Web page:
He says he has a timeless story to tell – one that ran a “bloody course,” he sets the scene and introduces the characters; he is telling the audience the story of the play in flashback. Miller uses several forms of masculinity to show the audience that in different circumstances and cultures different forms of masculinity are possible. This is shown to the audience by comparing both extremes of masculinity and what they both involve. In the longshoreman culture respect is as much a part of a man as is his own image.
This leads to those members of the community going to extraordinary lengths to keep their reputation in order to stop them being emasculated in the eyes of the community. In the beginning of the play, Eddie is keen to show that he is very manly, “You call that a spider? You oughta see what comes outa the bananas sometimes. ” In the Sicilian culture this is not so true and a form of masculinity that has certain feminine qualities is shown to the audience; and this is shown as Rodolfo does not conform to Eddie’s ideas of manliness; Marco challenges him and he is threatened. A View from the Bridge’ is a modern day tragedy based around the character of Eddie who begins as a good, honest, working class longshoreman with mixed feelings towards his niece, Catherine. However, tensions flare with the arrival of his wife’s cousins, Rodolfo and Marco, both of who are illegal immigrants, brings about jealousy and anger that finally leads to Eddie’s own death. He is constantly self-interested, wanting to promote and protect his innocence. In Eddie’s world, he imagines protecting Catherine from marriage or any male relationship and wants her for himself.
Eddie constantly looks out for himself at the expense of others and is ruled by personal love and guilt. There are several moments in the text where the audience is given clues that Eddie’s love for Catherine may not be normal. For example, when Catherine lights Eddie’s cigar in the living room, it is an event that gives Eddie unusual pleasure. This possibly warm and affectionate act between Eddie and Catherine has phallic suggestions. Depending on interpretation by the characters, this moment may have more or less sexual undertones.
Eddie’s great attention to his attractive niece and impotence in his own marital relationship immediately makes this meaning clear that Eddie has feelings for Catherine. Although Eddie seems unable to understand his feelings for Catherine until the end of the play, other characters are aware. Beatrice is the first to see this possibility in her conversation with Catherine; Alfieri also realizes Eddie’s feelings during his first conversation with Eddie; Eddie does not comprehend his feelings until Beatrice clearly expresses his desires in the conclusion of the play, “You want somethin’ else, Eddie, and you can never have her! Eddie does not realise his feeling for Catherine because he has constructed and imagined a world where he can suppress his urges; Eddie transfers his energy to a hatred of Marco and Rodolfo and causes him to act completely irrationally; this affection for Catherine is Eddie’s flaw and he cannot deal with this attraction. Eddie’s wife Beatrice responds that she has other worries, in particular, Eddie’s sexual impotence; she asks, “When am I gonna be a wife again, Eddie? Beatrice and Eddie have not had a sexual relationship in three months and Eddie will not talk to Beatrice about the problem, and he only says that he is worried about Catherine. Partly because of this, she supports Catherine and encourages her to be independent. She helps Catherine persuade Eddie to let Catherine go out to work and, later, tells Catherine she must stand up for herself, “It means you gotta be your own self more. ” The arrival of Beatrice’s cousins creates the conflict between themselves and Eddie; Miller introduced other men to the household who challenge Eddie’s status.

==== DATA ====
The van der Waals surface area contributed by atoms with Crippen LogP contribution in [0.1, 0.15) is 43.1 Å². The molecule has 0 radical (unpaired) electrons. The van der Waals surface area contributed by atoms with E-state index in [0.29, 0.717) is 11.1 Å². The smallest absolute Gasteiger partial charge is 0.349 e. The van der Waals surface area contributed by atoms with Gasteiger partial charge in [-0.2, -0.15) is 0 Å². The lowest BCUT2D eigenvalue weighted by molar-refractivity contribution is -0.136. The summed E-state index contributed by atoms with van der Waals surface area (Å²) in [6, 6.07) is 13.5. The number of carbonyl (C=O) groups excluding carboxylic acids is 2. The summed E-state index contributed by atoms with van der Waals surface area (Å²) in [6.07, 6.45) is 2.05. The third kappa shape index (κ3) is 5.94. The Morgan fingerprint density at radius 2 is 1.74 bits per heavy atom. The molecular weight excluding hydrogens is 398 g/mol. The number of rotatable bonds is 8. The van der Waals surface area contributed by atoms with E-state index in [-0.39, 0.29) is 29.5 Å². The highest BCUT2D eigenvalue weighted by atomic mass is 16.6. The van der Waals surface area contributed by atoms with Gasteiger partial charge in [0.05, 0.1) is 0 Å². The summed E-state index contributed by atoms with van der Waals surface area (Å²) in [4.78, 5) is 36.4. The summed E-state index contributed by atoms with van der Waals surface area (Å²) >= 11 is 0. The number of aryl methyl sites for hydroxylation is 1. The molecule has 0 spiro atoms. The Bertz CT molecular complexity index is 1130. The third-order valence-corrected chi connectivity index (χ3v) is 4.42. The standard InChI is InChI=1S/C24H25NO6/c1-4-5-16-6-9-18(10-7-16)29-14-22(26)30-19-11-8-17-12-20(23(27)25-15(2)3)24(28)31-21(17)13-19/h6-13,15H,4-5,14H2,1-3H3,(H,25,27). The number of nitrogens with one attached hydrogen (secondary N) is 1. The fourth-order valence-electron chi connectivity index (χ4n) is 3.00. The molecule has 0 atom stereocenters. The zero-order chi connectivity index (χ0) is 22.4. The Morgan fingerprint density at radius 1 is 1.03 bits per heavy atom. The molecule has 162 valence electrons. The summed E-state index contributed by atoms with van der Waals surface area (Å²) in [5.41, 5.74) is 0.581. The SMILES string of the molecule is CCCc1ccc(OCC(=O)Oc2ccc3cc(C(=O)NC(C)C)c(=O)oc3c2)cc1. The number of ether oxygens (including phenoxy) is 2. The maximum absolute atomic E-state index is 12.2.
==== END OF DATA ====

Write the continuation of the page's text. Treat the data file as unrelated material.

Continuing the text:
He doesn’t trust people easily; he tells Catherine, “the less you trust, the less you be sorry”, this prepares the audience for his suspicion of Rodolfo; he tries to undermine Rodolfo. For example, he mocks Rodolfo’s skills at cooking, singing and sewing, implies he is homosexual and tells Catherine that he only wants her to gain US citizenship. Eddie will seek to discredit any rival. In Rodolfo’s case, he quickly finds a “reason” for this. Rodolfo is slightly-built, blond, a good singer and dancer, and he can cook and make dresses.
After this, Eddie abuses his trust as a wise father-figure to persuade Catherine that Rodolfo is a “hit-and-run guy” and is “only bowin’ to his passport”. Eddie tells Alfieri of Rodolfo, that “he ain’t right”, and that “you could kiss him, he was so sweet”, but Alfieri advises him that there is nothing he can do. Rodolfo is the younger brother of Marco and is Beatrice’s cousin; he is presented as a contrast to the typical longshoreman as he has platinum blond hair and so this makes an immediate impression.